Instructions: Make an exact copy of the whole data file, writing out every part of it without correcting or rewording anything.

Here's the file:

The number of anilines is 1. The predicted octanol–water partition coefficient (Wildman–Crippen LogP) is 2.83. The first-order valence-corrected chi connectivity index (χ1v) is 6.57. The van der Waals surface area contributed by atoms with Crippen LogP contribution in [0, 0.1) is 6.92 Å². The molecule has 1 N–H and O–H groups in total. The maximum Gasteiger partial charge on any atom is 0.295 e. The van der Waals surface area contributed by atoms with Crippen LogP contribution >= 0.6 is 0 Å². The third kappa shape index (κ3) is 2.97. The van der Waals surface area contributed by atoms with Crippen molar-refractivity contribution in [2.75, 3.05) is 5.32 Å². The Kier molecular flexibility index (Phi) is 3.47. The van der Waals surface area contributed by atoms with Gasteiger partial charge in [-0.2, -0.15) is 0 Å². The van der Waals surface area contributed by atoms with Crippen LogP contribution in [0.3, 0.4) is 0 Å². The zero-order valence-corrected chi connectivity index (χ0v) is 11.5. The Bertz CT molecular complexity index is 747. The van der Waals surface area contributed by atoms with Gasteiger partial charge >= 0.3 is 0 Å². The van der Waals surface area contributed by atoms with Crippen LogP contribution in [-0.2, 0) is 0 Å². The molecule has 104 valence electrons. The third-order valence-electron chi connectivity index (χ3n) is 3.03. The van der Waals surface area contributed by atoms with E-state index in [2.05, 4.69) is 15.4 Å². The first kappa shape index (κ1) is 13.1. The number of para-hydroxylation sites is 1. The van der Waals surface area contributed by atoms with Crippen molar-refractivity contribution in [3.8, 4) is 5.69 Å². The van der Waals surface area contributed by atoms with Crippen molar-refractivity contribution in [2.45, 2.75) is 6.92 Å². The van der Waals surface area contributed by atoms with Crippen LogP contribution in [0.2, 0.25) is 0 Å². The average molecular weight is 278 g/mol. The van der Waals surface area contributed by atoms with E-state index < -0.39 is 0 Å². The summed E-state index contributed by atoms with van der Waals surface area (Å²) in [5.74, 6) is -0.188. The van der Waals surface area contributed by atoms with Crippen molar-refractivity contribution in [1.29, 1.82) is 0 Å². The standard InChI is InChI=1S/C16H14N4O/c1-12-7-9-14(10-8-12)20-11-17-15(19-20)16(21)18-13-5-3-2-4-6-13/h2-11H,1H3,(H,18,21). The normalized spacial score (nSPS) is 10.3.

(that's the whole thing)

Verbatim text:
The number of anilines is 1. The predicted octanol–water partition coefficient (Wildman–Crippen LogP) is 2.83. The first-order valence-corrected chi connectivity index (χ1v) is 6.57. The van der Waals surface area contributed by atoms with Crippen LogP contribution in [0, 0.1) is 6.92 Å². The molecule has 1 N–H and O–H groups in total. The maximum Gasteiger partial charge on any atom is 0.295 e. The van der Waals surface area contributed by atoms with Crippen LogP contribution >= 0.6 is 0 Å². The third kappa shape index (κ3) is 2.97. The van der Waals surface area contributed by atoms with Crippen molar-refractivity contribution in [2.75, 3.05) is 5.32 Å². The Kier molecular flexibility index (Phi) is 3.47. The van der Waals surface area contributed by atoms with Gasteiger partial charge in [-0.2, -0.15) is 0 Å². The van der Waals surface area contributed by atoms with Crippen LogP contribution in [0.3, 0.4) is 0 Å². The zero-order valence-corrected chi connectivity index (χ0v) is 11.5. The Bertz CT molecular complexity index is 747. The van der Waals surface area contributed by atoms with Gasteiger partial charge >= 0.3 is 0 Å². The van der Waals surface area contributed by atoms with Crippen LogP contribution in [-0.2, 0) is 0 Å². The molecule has 104 valence electrons. The third-order valence-electron chi connectivity index (χ3n) is 3.03. The van der Waals surface area contributed by atoms with E-state index in [2.05, 4.69) is 15.4 Å². The first kappa shape index (κ1) is 13.1. The number of para-hydroxylation sites is 1. The van der Waals surface area contributed by atoms with Crippen molar-refractivity contribution in [3.8, 4) is 5.69 Å². The van der Waals surface area contributed by atoms with Crippen molar-refractivity contribution in [2.45, 2.75) is 6.92 Å². The van der Waals surface area contributed by atoms with Crippen LogP contribution in [0.2, 0.25) is 0 Å². The average molecular weight is 278 g/mol. The van der Waals surface area contributed by atoms with E-state index < -0.39 is 0 Å². The summed E-state index contributed by atoms with van der Waals surface area (Å²) in [5.74, 6) is -0.188. The van der Waals surface area contributed by atoms with Crippen molar-refractivity contribution in [1.29, 1.82) is 0 Å². The standard InChI is InChI=1S/C16H14N4O/c1-12-7-9-14(10-8-12)20-11-17-15(19-20)16(21)18-13-5-3-2-4-6-13/h2-11H,1H3,(H,18,21). The normalized spacial score (nSPS) is 10.3.